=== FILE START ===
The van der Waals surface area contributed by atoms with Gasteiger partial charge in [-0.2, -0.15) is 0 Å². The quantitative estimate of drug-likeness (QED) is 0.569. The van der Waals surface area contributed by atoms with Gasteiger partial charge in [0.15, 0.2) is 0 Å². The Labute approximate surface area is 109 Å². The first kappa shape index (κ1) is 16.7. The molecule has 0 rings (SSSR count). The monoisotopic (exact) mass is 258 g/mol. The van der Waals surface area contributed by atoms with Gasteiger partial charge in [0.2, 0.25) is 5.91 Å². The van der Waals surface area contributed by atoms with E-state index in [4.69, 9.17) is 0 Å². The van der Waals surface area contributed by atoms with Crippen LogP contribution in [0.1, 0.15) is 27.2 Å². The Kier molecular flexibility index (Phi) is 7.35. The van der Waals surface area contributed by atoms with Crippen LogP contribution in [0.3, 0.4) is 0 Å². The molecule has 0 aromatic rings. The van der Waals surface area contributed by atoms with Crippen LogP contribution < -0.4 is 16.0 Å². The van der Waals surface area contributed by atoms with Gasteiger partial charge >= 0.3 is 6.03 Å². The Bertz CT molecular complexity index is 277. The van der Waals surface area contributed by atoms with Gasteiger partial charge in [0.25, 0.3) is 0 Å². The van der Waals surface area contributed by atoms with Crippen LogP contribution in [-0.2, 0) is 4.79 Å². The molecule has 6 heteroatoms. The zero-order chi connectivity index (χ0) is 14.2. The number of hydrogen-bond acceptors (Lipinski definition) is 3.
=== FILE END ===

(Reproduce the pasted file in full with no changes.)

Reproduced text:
The van der Waals surface area contributed by atoms with Gasteiger partial charge in [-0.2, -0.15) is 0 Å². The quantitative estimate of drug-likeness (QED) is 0.569. The van der Waals surface area contributed by atoms with Gasteiger partial charge in [0.15, 0.2) is 0 Å². The Labute approximate surface area is 109 Å². The first kappa shape index (κ1) is 16.7. The molecule has 0 rings (SSSR count). The monoisotopic (exact) mass is 258 g/mol. The van der Waals surface area contributed by atoms with Gasteiger partial charge in [0.2, 0.25) is 5.91 Å². The van der Waals surface area contributed by atoms with E-state index in [4.69, 9.17) is 0 Å². The van der Waals surface area contributed by atoms with Crippen LogP contribution in [0.1, 0.15) is 27.2 Å². The Kier molecular flexibility index (Phi) is 7.35. The van der Waals surface area contributed by atoms with Crippen LogP contribution in [0.3, 0.4) is 0 Å². The molecule has 0 aromatic rings. The van der Waals surface area contributed by atoms with Crippen LogP contribution < -0.4 is 16.0 Å². The van der Waals surface area contributed by atoms with Gasteiger partial charge >= 0.3 is 6.03 Å². The Bertz CT molecular complexity index is 277. The van der Waals surface area contributed by atoms with Gasteiger partial charge in [0.25, 0.3) is 0 Å². The van der Waals surface area contributed by atoms with Crippen LogP contribution in [-0.2, 0) is 4.79 Å². The molecule has 6 heteroatoms. The zero-order chi connectivity index (χ0) is 14.2. The number of hydrogen-bond acceptors (Lipinski definition) is 3.